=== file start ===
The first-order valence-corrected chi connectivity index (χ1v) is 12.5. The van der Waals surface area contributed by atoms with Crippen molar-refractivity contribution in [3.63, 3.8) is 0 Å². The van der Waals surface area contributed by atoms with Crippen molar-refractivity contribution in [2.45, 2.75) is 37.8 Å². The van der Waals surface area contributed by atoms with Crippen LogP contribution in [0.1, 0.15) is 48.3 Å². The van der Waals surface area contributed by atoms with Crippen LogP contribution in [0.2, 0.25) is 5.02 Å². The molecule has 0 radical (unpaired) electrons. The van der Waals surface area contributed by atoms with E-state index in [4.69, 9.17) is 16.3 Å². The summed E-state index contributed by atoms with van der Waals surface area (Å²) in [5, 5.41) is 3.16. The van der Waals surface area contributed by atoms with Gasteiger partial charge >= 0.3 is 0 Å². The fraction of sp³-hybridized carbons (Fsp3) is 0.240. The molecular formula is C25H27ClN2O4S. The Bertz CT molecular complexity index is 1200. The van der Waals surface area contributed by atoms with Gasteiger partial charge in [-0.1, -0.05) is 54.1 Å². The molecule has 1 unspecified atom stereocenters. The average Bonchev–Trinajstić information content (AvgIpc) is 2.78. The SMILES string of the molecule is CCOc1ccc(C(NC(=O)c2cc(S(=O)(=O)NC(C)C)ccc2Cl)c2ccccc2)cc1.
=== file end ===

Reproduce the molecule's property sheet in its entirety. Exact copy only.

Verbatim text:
The first-order valence-corrected chi connectivity index (χ1v) is 12.5. The van der Waals surface area contributed by atoms with Crippen molar-refractivity contribution in [3.63, 3.8) is 0 Å². The van der Waals surface area contributed by atoms with Crippen molar-refractivity contribution in [2.45, 2.75) is 37.8 Å². The van der Waals surface area contributed by atoms with Crippen LogP contribution in [0.1, 0.15) is 48.3 Å². The van der Waals surface area contributed by atoms with Crippen LogP contribution in [0.2, 0.25) is 5.02 Å². The molecule has 0 radical (unpaired) electrons. The van der Waals surface area contributed by atoms with E-state index in [4.69, 9.17) is 16.3 Å². The summed E-state index contributed by atoms with van der Waals surface area (Å²) in [5, 5.41) is 3.16. The van der Waals surface area contributed by atoms with Gasteiger partial charge >= 0.3 is 0 Å². The fraction of sp³-hybridized carbons (Fsp3) is 0.240. The molecular formula is C25H27ClN2O4S. The Bertz CT molecular complexity index is 1200. The van der Waals surface area contributed by atoms with Gasteiger partial charge in [-0.1, -0.05) is 54.1 Å². The molecule has 1 unspecified atom stereocenters. The average Bonchev–Trinajstić information content (AvgIpc) is 2.78. The SMILES string of the molecule is CCOc1ccc(C(NC(=O)c2cc(S(=O)(=O)NC(C)C)ccc2Cl)c2ccccc2)cc1.